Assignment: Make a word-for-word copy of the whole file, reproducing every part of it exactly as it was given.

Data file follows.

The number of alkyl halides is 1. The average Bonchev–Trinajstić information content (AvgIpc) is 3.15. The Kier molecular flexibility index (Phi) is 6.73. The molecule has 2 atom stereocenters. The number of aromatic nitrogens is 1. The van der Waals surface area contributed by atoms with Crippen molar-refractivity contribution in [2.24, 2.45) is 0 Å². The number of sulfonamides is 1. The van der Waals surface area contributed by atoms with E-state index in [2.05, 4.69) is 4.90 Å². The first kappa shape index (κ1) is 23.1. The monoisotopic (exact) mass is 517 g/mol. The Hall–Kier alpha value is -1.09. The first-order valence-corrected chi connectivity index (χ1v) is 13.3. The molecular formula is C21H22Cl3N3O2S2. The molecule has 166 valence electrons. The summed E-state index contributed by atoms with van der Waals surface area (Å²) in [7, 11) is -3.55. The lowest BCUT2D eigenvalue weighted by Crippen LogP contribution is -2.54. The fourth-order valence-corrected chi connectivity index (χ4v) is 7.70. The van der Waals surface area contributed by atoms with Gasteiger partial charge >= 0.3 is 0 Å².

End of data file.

The number of alkyl halides is 1. The average Bonchev–Trinajstić information content (AvgIpc) is 3.15. The Kier molecular flexibility index (Phi) is 6.73. The molecule has 2 atom stereocenters. The number of aromatic nitrogens is 1. The van der Waals surface area contributed by atoms with Crippen molar-refractivity contribution in [2.24, 2.45) is 0 Å². The number of sulfonamides is 1. The van der Waals surface area contributed by atoms with E-state index in [2.05, 4.69) is 4.90 Å². The first kappa shape index (κ1) is 23.1. The monoisotopic (exact) mass is 517 g/mol. The Hall–Kier alpha value is -1.09. The first-order valence-corrected chi connectivity index (χ1v) is 13.3. The molecular formula is C21H22Cl3N3O2S2. The molecule has 166 valence electrons. The summed E-state index contributed by atoms with van der Waals surface area (Å²) in [7, 11) is -3.55. The lowest BCUT2D eigenvalue weighted by Crippen LogP contribution is -2.54. The fourth-order valence-corrected chi connectivity index (χ4v) is 7.70. The van der Waals surface area contributed by atoms with Gasteiger partial charge >= 0.3 is 0 Å².